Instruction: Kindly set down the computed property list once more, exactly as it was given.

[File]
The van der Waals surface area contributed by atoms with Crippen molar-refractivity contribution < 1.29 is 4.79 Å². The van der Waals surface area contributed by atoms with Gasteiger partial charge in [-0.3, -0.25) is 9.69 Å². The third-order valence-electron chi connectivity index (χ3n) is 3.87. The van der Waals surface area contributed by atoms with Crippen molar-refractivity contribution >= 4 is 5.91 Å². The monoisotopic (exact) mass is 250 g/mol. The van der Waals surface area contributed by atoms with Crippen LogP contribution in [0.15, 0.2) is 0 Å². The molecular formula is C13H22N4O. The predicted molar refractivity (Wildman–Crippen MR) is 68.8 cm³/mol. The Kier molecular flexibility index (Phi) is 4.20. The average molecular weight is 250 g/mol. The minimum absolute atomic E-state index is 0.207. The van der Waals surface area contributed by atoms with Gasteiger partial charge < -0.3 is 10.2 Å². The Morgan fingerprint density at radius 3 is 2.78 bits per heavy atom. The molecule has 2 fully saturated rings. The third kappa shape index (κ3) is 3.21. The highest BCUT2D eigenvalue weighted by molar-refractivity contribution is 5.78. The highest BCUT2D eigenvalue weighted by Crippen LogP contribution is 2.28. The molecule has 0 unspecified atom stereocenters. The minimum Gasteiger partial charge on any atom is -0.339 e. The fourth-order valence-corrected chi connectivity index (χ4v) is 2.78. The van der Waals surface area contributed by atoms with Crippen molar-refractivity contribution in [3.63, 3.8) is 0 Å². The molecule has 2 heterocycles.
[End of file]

The van der Waals surface area contributed by atoms with Crippen molar-refractivity contribution < 1.29 is 4.79 Å². The van der Waals surface area contributed by atoms with Gasteiger partial charge in [-0.3, -0.25) is 9.69 Å². The third-order valence-electron chi connectivity index (χ3n) is 3.87. The van der Waals surface area contributed by atoms with Crippen molar-refractivity contribution >= 4 is 5.91 Å². The monoisotopic (exact) mass is 250 g/mol. The van der Waals surface area contributed by atoms with Crippen LogP contribution in [0.15, 0.2) is 0 Å². The molecular formula is C13H22N4O. The predicted molar refractivity (Wildman–Crippen MR) is 68.8 cm³/mol. The Kier molecular flexibility index (Phi) is 4.20. The average molecular weight is 250 g/mol. The minimum absolute atomic E-state index is 0.207. The van der Waals surface area contributed by atoms with Gasteiger partial charge < -0.3 is 10.2 Å². The Morgan fingerprint density at radius 3 is 2.78 bits per heavy atom. The molecule has 2 fully saturated rings. The third kappa shape index (κ3) is 3.21. The highest BCUT2D eigenvalue weighted by molar-refractivity contribution is 5.78. The highest BCUT2D eigenvalue weighted by Crippen LogP contribution is 2.28. The molecule has 0 unspecified atom stereocenters. The minimum Gasteiger partial charge on any atom is -0.339 e. The fourth-order valence-corrected chi connectivity index (χ4v) is 2.78. The van der Waals surface area contributed by atoms with Crippen molar-refractivity contribution in [3.63, 3.8) is 0 Å². The molecule has 2 heterocycles.